Junior Achievement volunteers bring economic lessons to Chicago Park School
Know & Go
For more information about the Junior Achievement program, go online to www.juniorachievement.org.
On a dreary, rain-soaked morning, Robin Johnston’s third-grade class is focused on money.
Specifically, they are intently figuring out the kind of equation that, frankly, might stump a lot of adults — the amount of tax they owe on specific items.
The lesson plan for the day for all grade levels at Chicago Park School Thursday was about building a community, city planning and city government, courtesy of the nationwide Junior Achievement Program, a national nonprofit that aims to teach youth financial literacy, entrepreneurship and work readiness.
Johnston points to a model city her students have just finished building, with a restaurant, a bookstore, a hotel, a school and a farm all placed within their respective zoning areas.
Third-grader Brooklyn Fortin picked out and decorated the hotel, which she named Hotel Transylvania.
”I think it would be close to the airport in case someone had to rush out … and leave straight in the morning,” Fortin said. “That way, they’d be close to the airport.”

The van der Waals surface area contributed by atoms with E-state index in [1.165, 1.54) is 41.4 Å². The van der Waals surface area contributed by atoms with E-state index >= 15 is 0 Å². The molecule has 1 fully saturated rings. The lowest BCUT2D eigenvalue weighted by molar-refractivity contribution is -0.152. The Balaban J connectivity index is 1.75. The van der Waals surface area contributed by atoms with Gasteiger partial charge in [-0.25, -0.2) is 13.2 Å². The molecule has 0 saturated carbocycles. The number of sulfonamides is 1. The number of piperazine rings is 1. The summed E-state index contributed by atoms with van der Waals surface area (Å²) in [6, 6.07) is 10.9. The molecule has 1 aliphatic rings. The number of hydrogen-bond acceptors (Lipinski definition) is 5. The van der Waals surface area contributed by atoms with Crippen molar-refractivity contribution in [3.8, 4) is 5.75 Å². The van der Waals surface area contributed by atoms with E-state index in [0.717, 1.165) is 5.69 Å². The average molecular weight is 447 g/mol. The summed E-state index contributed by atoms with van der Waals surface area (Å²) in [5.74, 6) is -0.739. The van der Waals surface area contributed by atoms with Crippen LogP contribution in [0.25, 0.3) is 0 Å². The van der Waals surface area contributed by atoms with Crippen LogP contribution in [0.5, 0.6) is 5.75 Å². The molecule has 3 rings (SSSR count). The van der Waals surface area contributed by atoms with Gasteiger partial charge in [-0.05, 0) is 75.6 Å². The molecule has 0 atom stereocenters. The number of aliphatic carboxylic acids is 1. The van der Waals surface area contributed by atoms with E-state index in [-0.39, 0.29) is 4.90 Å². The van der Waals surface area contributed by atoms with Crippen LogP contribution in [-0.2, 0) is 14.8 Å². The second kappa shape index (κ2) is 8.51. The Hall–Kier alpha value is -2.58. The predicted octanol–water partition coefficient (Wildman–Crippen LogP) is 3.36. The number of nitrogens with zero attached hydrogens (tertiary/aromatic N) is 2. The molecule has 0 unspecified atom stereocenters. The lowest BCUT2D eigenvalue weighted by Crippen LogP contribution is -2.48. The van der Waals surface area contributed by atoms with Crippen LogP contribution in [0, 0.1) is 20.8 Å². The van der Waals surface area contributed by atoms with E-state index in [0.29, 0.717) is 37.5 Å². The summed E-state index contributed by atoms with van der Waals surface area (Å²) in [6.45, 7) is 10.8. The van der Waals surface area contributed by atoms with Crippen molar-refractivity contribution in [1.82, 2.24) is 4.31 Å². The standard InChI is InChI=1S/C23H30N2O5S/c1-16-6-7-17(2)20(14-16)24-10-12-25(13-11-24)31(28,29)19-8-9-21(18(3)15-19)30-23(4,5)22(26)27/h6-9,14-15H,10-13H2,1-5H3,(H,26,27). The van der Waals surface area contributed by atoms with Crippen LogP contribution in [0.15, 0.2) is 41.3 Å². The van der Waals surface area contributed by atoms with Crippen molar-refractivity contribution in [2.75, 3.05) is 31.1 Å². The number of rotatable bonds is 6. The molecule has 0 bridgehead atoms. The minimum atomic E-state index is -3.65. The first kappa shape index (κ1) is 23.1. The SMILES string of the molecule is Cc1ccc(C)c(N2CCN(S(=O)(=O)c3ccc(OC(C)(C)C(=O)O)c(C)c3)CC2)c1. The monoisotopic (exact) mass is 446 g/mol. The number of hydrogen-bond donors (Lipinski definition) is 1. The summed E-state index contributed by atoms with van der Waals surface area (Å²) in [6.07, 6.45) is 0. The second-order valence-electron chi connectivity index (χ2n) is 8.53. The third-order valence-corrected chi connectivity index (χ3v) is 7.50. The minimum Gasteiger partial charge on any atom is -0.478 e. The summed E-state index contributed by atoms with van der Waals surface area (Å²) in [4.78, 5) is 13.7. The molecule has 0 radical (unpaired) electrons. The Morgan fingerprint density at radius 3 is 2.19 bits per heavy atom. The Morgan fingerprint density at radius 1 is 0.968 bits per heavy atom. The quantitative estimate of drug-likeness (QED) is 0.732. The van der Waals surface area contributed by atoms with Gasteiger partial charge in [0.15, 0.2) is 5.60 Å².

Johnston, who is the coordinator for the Junior Achievement program for the entire school, “put a lot of hours in” to organizing the program, said Principal Katie Kohler.
“Once I looked into it, I realized what a fantastic program it is,” Johnston said. “It’s important for students to understand money and our global economy.”
Now in its second year at Chicago Park School. The program serves more than 4.8 million students per year across the country; the Sacramento chapter of the program has been in operation for more than 50 years. JA’s volunteer-delivered, kindergarten-12th grade programs use experiential learning.
The volunteer teacher in Johnston’s class is Nicole Box, the branch manager at the downtown Grass Valley Wells Fargo Bank. Last year was her first time, she said, saying, “It was really, really fun.”
“The program provides everything,” Box said. “Each grade level has different topics. We plan activities … We talk about planning a city, like do you want to have an airport by a school? Probably not.”
They learn about simple topics like coin denominations and more complex ones, such as tax revenue.
“Why is it important for a city to have money?” Box asked the class.
“So they can pay for roads and bridges,” came one girl’s answer.
One part of the session has students discussing different ways to pay for goods and services — “buy now, pay now” options such as cash, electronic debit and checks, as well as “buy now, pay later” methods of credit.
As a longtime teacher — more than 20 years at Chicago Park — Johnston is well aware that it’s hard for students to focus on one topic all day long. She gives full props to the JA program for keeping them enthused, noting, “The kids are so receptive — they love learning about money.”
Contact reporter Liz Kellar at 530-477-4236 or by email at email@example.com.
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